let $A$ be a set such that for all $n \in $ N $ A ≉ N_n$ where $N_n = \{ 0 ,1 ,2 ...... n-1\} $

and $a$ be the Cardinality of $A$ meaning ($|A| = a$)

is it possible to prove that $a+1=a$ without using Axiom of choice ?

As a student who has just completed a basic course in set theory, I find it interesting that without the Axiom of Choice, a simple assertion like $a=a+1$ cannot be proven..

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    $\begingroup$ $a + 1 = a$ is usually called "$a$ is Dedekind-infinite" in choiceless contexts, whereas "$A$ is not in bijection with any finite set" is called "$a$ is infinite". You need some Choice to show "infinite implies Dedekind-infinite" - see Wikipedia and this and this $\endgroup$ Commented May 6 at 9:56
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    $\begingroup$ @Peter That's not true. See DanielWainfleet answer. $\endgroup$
    – jjagmath
    Commented May 7 at 1:21
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    $\begingroup$ @Peter The issue is your claim "Adding an element does then not change the cardinality." In the absence of (a weak form of) the axiom of choice, adding a single element to an infinite set can change its cardinality. $\endgroup$ Commented May 8 at 18:59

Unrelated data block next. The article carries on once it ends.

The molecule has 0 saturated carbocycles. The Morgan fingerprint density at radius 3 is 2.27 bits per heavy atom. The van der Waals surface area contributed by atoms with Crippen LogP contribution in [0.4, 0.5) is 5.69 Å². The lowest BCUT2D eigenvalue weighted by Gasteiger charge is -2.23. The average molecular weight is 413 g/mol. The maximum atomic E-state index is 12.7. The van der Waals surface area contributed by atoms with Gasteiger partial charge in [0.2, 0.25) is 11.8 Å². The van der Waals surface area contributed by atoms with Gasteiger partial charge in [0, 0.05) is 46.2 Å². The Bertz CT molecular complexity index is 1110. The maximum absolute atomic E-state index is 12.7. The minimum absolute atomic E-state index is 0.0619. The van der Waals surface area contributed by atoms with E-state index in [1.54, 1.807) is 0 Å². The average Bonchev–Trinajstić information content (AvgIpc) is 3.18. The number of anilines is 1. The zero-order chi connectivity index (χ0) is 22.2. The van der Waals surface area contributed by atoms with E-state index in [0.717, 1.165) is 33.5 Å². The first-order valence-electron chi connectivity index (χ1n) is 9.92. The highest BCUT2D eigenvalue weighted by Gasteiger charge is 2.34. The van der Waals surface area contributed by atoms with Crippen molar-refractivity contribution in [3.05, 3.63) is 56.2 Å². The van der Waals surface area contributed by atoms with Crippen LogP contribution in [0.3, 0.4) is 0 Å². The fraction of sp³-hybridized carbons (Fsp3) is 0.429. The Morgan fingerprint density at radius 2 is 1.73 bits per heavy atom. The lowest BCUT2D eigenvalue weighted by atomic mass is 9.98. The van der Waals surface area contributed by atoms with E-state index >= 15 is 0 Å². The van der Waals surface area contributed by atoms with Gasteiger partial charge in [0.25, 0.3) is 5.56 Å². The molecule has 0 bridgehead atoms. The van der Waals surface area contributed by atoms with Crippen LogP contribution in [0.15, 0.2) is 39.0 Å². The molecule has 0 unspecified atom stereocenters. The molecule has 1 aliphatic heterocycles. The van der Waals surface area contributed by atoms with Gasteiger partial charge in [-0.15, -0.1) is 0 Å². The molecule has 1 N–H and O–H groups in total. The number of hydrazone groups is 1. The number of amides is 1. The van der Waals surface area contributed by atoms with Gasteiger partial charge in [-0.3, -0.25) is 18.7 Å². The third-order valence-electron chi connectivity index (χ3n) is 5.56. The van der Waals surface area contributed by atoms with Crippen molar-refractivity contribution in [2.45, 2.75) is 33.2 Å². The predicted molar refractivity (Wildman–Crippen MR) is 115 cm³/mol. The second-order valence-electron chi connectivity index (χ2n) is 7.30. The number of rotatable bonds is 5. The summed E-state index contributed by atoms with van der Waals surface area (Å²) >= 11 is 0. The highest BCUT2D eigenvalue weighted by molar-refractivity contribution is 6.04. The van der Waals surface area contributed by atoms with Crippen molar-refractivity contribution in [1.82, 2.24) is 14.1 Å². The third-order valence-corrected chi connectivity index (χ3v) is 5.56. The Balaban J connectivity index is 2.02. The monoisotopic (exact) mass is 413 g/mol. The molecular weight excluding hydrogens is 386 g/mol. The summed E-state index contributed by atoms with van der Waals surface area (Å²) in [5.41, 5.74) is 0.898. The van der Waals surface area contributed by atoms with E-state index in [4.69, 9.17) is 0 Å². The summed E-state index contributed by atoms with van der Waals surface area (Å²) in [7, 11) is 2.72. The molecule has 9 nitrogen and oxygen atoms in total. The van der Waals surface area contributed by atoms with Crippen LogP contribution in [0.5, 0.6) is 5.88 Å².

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    $\begingroup$ I would not be surprised if this question were a duplicate (although I don't offhand see a dupe target), but it certainly doesn't lack context. I've voted to reopen. $\endgroup$ Commented May 8 at 19:00
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    $\begingroup$ I see that this has attracted another vote to close as "Missing context." What context, exactly, is missing here? $\endgroup$ Commented May 8 at 20:16

1 Answer 1


Without AC, one must be cautious about "finite" and "infinite". A set $T$ is Tarski-finite iff each non-empty family of subsets of $T$ has a $\subseteqq$-minimal member. Equivalently, $T$ is Tarski-finite iff there is a bijection $f:T\to \{j\in \Bbb N_0:j<n\}$ for some $n\in \Bbb N_0$. A set $D$ is Dedekind-infinite iff there exists a bijection $g:D\to E$ for some $E\subsetneqq D$.' Since the discovery of Forcing, it has been shown that it is consistent with ZF that there exists a set $B$ which is neither Tarski-finite nor Dedekind-infinite. So if $p\in B$ and $A=B\setminus\{p\}$ and $a=|A|$ then $a+1=|B|$, so $a\ne a+1$ because that would imply a bijection $g:B\to A$, contrary to $B$ not being Dedekind-infinite. So some consequence of AC is needed.


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